Pitt Meadows piano prodigy memorizes Pi

Lucas Yao and his mom, Cindy, sitting at the family’s grand piano. (Ronan O’Doherty/ THE NEWS)Lucas Yao and his mom, Cindy, sitting at the family’s grand piano. (Ronan O’Doherty/ THE NEWS)
Like many young kids, Lucas is captivated by all things related to the Nintendo video game character, Mario. (Ronan O’Doherty/ THE NEWS)Like many young kids, Lucas is captivated by all things related to the Nintendo video game character, Mario. (Ronan O’Doherty/ THE NEWS)
Lucas Yao has many collections. He is pictured with his plush Mario characters. His favourite - on the day this was taken - was the big star, which he will hopefully become some day. (Ronan O’Doherty/ THE NEWS)Lucas Yao has many collections. He is pictured with his plush Mario characters. His favourite - on the day this was taken - was the big star, which he will hopefully become some day. (Ronan O’Doherty/ THE NEWS)

At first glance, it would be hard to differentiate Lucas Yao from any other local five-year-old.

The Pitt Meadows youngster is playful, and curious. He treats his living room like an obstacle course, jumping from couch to ottoman and back, chuckling and humming to himself the whole time.

But seated at the new baby grand piano the family purchased, it becomes clear there is something special about the talented boy.

Even playing the iconic theme song to the Mario video games he loves, Lucas shows a purpose and intensity one would not expect from a child twice his age.

His head bops up and down, and he presses each key deliberately, eliciting a deep, wonderful tone from the instrument.

READ MORE: Piano back on Maple Ridge bandstand

His skills tickling the ivories have already taken him across the continent to one of the most prestigious stages in North America.

Proud mom, Cindy Liu, said Lucas was invited to play at New York City’s Carnegie Hall earlier this year after a first place finish in his category at the Crescendo International Music Competition.

His musical ability, she said, have come as something of a surprise, as there have been no professional musicians in her family. But, Liu noted, her father – Lucas’ grandfather – enjoyed carrying a tune as a young man.

“When he was younger, he wanted to be a singer,” Liu recalled, “But my grandmother refused to allow him to go down that path.”

“He would still sing a lot for us as kids.”

It is quite possible Lucas might end up as the entertainer his grandfather dreamed of being.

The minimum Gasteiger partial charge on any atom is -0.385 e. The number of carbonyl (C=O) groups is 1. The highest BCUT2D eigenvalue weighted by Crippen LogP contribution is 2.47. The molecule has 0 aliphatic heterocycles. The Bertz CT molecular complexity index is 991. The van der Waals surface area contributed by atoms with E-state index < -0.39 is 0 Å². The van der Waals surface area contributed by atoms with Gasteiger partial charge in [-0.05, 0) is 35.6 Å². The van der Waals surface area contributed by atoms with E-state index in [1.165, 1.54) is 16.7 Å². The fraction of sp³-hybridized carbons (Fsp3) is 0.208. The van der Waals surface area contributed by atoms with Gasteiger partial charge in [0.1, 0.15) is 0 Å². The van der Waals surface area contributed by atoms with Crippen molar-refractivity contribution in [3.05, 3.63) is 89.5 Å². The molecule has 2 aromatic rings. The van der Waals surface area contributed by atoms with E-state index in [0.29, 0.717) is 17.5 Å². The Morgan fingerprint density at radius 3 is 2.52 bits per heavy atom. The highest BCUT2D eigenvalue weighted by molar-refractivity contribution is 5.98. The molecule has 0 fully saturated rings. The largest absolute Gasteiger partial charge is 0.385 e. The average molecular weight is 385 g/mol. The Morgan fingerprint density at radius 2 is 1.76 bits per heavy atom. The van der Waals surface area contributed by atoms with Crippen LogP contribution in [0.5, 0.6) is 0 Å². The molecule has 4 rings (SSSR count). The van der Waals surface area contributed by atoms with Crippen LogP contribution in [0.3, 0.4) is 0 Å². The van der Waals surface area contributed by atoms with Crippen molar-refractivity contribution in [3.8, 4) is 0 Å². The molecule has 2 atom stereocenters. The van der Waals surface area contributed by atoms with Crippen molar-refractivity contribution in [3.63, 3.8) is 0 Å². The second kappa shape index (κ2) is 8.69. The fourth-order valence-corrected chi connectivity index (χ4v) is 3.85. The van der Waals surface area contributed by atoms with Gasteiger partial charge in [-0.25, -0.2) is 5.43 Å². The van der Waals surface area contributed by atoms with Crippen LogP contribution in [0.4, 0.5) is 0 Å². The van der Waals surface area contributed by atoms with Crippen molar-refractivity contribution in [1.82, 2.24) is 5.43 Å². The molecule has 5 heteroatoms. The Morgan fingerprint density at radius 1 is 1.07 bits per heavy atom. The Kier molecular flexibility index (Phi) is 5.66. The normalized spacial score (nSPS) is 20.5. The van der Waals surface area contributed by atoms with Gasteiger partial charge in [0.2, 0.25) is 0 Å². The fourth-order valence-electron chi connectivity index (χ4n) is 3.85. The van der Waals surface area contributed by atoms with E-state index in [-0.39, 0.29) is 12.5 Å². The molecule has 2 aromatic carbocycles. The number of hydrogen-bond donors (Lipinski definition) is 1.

Liu said as a toddler, her son would often enjoy watching her play the family’s older upright piano.

“I would play some simple songs and he just loved hearing me play,” she said.

“He would sit there for an hour and wouldn’t want to go do other things.”

When Lucas turned three, his mom said he began to act moody, and seemed bored all the time. She thought he might be under-challenged, so she decided to see if she could teach him the basics on piano.

“I taught him from a beginners book but then he quickly outgrew it, and I had to find a proper teacher for him,” she said. “He was learning so fast, he outpaced my skills in no time.”

In addition to his love of music, Cindy said Lucas has always shown a keen interest in numbers.

“By one he was counting to ten already,” she said, “And by his fourth birthday he knew numbers up to centillion (which is a 1 followed by 303 zeros).

When asked whether he could count all the stars in the sky, Lucas smiled and said, “No, not all of them.”

He has learned to count to 100 in 10 different languages though.

During recent months, when options for keeping busy became limited due to COVID-19, Cindy said she was browsing the internet and saw a video on YouTube about the mathematical constant Pi.

“It was showing a method that can be used to memorize Pi to 50 or 100 digits, so I thought this looks fun, and maybe he’ll like it,” Liu said.

Shortly after showing Lucas, she said he expressed interest in trying it out.

Liu said it took about four days for him to memorize 50 digits, and then Lucas set a goal of learning 500 digits before his upcoming sixth birthday, which he was able to accomplish.

While he does not quite understand the concept of Pi – the relation of a circle’s circumfrence to its radius – the memorization skills are still extremely impressive.

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Keeping Lucas challenged has been a full time job for the stay-at-home mom.

“I’m very proud of him, but there’s a lot of stress too,” Liu said.

“I think to myself, should I step back a little bit and see where we’re going with this?

“He’s so gifted, but I don’t know whether I want to push him to maximize his gifts or take it easy, so he can be more normal.”

Fear of becoming known as an overly strict or demanding parent plagues Liu.

“I’m always afraid that people will look at me as a ‘tiger mom’,” she said.

“But we’re like best friends. He’s super affectionate and we have a very close relationship.

“I think I’m giving him extra love, and when he feels loved I think he creates.”

In order to make sure Lucas is well-rounded, she also has him enrolled in tennis lessons – he said his best shot is his forehand – and horseback riding.

Lucas also loves to play any Nintendo games with Mario in them.

While his mom was being interviewed, he alternated between playing MarioKart, and watching a YouTube video of someone playing Super Mario Bros.

He wouldn’t commit to answering what he would like to be when he grows up.

“I haven’t thought about that,” he said.

It was suggested that maybe he could design Mario games.

“That would be nice,” he agreed.



ronan.p.odoherty@blackpress.ca

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